Essays on Social Networks Analytics in Customer Relationship Management

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The dissertation consists of three separate essays that lie at the interface of social network analytics and Customer Relationship Management (CRM). Essay 1 and Essay 2 cover completed research, while the research covered in Essay 3 is at a more preliminary stage.', 'Essay 1: Starting Cold: The Power of Social Networks in Predicting Non-Contractual Customer Behavior', "In this work, we provide an integrated framework for marketing managers on how to appropriately measure and manage customer behavior in a non-contractual setting in the presence of social network data. Customer behavior is directly tied to customer lifetime value (CLV) and customer equity (CE). Predicting customer behavior and their spending patterns, and consequently CLV, in such settings is a very challenging problem due to the absence of a formal declaration of termination of the customer-firm relationship. This implies that inactivity does not necessarily signal the end of the relationship, as a user may temporarily become dormant, and return at a later point in time. Distinguishing between dormant and churned consumers is a hurdle for marketeers who need to allocate their limited resources in a way that increases the overall value of a business’s customer base. Another important implication of non-contractual relationships is evident in customer-based corporate valuations (CBCV). Performing a CBCV requires knowing ahead of time how long a customer will remain with the firm, which inevitably makes non-contractual businesses prone to misvaluations. Therefore, any improvement in the ability to predict behavior in non-contractual settings is highly valuable. In this work, we study the extent to which knowledge of a customer’s social network can enhance the accuracy of forecasting their behavior in terms of future: (1) activity, (2) transaction levels and (3) membership to the group of best customers. We conduct a dynamic analysis on a sample of approximately one million users from the most popular peer-to-peer (P2P) payment application, Venmo. Our models produce high quality forecasts and demonstrate that social networks lead to a significant boost in predictive performance primarily during the first month of a customer's lifetime, thus providing a remedy to the “cold-start†problem. Finally, we characterize significant structural differences with regard to network centrality, density and connectivity between the top 10% and bottom 90% of users immediately after joining the service. We discuss how these structural dissimilarities provide a path towards proactive marketing and improved customer acquisition efforts.", 'Essay 2: Finding Strong Ties in a Facebook Haystack: A Multilayer Social Network Approach', 'In this work, we investigate the question of identifying the strong ties of an individual by just inspecting the person’s underlying social network structure. Strong ties have been documented to play an influential role in people’s decision making process across various settings. From our decision to donate goods to our decision to turn up and vote at the elections, strong ties are the ones who exert the greatest influence on us as they convey greater trust. The digital age has re-emphasized the importance and complexity of this task, as more and more companies have now access to online friendship data of their customers. We use and extend the "social bow tie" framework introduced in \\cite{bowtie} and apply it to a unique dataset from Venmo, the most popular P2P mobile payment application, to expand our knowledge on tie strength prediction. Our dataset is unique because it combines two different but overlapping social networks. On the one hand, we have the Venmo social graph, which comprises of all friend relationships of users that signed up with Facebook (FB). On the other hand, we have the Venmo transactional graph which reflects offline transactions among users. By following the money trail, we are able to differentiate with whom a user is really closely connected to among his FB friends, and we study the extent to which knowledge of a customer’s egocentric FB social network can enhance the accuracy of forecasting whether two individuals: (1) will transact at least once, (2) whether this transaction will be reciprocated and (3) their total number of transactions. Our models produce high quality forecasts for the tasks of predicting the formation of a financial relationship and its reciprocity, yielding final Accuracy scores in the range of 43%-90% and Area Under the Precision-Recall Curve (AUPRC) values in the range of 85%-98%, depending on the exact problem formulation. For the task of predicting the total number of transactions between a pair of users, we get a Mean Square Error (MSE) in the range of 7.38-25.48 and an R-squared in the range of 0.24-0.58. The most informative predictors are found to be the overlap of friends between two individuals, and the clustering coefficient of their non-overlapping friends. These findings are consistent with 1) Granovetter\'s hypothesis: the stronger the tie between any two individuals, the higher the fraction of friends they share in common, and 2) Bott\'s hypothesis: the higher the degree of clustering in an individual’s network the less likely to form a tie with somebody outside the group.', 'Essay 3: Venmo for Change: The Effect of Digital Donations on Customer Engagement', "In today's competitive and connected environment, organizations are investing in corporate social responsibility (CSR) activities to differentiate themselves and create a meaningful engagement with their customers. Digital platforms have reemphasized this need by introducing new forms of donating mechanisms that use social cues to inform the users about a fundraising event. Research has documented the benefits of CSR activities to organizations in terms of enhanced consumer perceptions of the company, but there is little empirical evidence on the effect of digital platform donations on customer engagement as this is expressed by any potential interaction two existing users might have on the platform. In this work, we propose a setting to empirically explore this question. Specifically, we use data from charitable fundraising events in Venmo to investigate whether two users that have contributed to the same charity event and have not previously transacted up to that point in time are more likely to transact after the charity event. Our charitable events are created by exogenous random shocks (e.g., physical catastrophes), which allow us to causally identify the effect of donations on customer engagement. We seek to test whether donating to a common cause increases the likelihood of forming a relationship between two users and whether this likelihood is a decreasing function of the shortest path distance between the two users."]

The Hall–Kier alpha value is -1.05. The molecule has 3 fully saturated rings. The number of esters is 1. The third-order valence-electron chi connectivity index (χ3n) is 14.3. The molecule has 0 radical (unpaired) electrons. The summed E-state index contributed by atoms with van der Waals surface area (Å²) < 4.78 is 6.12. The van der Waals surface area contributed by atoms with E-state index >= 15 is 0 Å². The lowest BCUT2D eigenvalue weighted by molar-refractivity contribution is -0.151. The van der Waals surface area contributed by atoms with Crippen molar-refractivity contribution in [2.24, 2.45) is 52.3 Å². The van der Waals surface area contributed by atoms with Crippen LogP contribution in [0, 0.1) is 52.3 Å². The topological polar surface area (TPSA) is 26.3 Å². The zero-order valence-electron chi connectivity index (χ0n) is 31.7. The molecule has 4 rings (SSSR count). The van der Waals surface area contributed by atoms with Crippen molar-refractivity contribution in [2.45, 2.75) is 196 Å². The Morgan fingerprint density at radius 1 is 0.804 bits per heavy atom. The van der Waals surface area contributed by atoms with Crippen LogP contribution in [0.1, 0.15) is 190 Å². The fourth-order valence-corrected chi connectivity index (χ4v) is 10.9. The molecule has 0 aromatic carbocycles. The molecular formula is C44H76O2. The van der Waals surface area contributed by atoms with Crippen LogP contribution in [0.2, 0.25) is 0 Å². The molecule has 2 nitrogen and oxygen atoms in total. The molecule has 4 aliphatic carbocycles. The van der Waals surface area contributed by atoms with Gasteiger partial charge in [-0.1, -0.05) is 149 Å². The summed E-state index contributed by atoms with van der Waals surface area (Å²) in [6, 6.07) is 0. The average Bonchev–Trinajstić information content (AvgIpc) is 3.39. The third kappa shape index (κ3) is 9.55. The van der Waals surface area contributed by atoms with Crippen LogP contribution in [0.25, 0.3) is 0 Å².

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  • 10/28/2019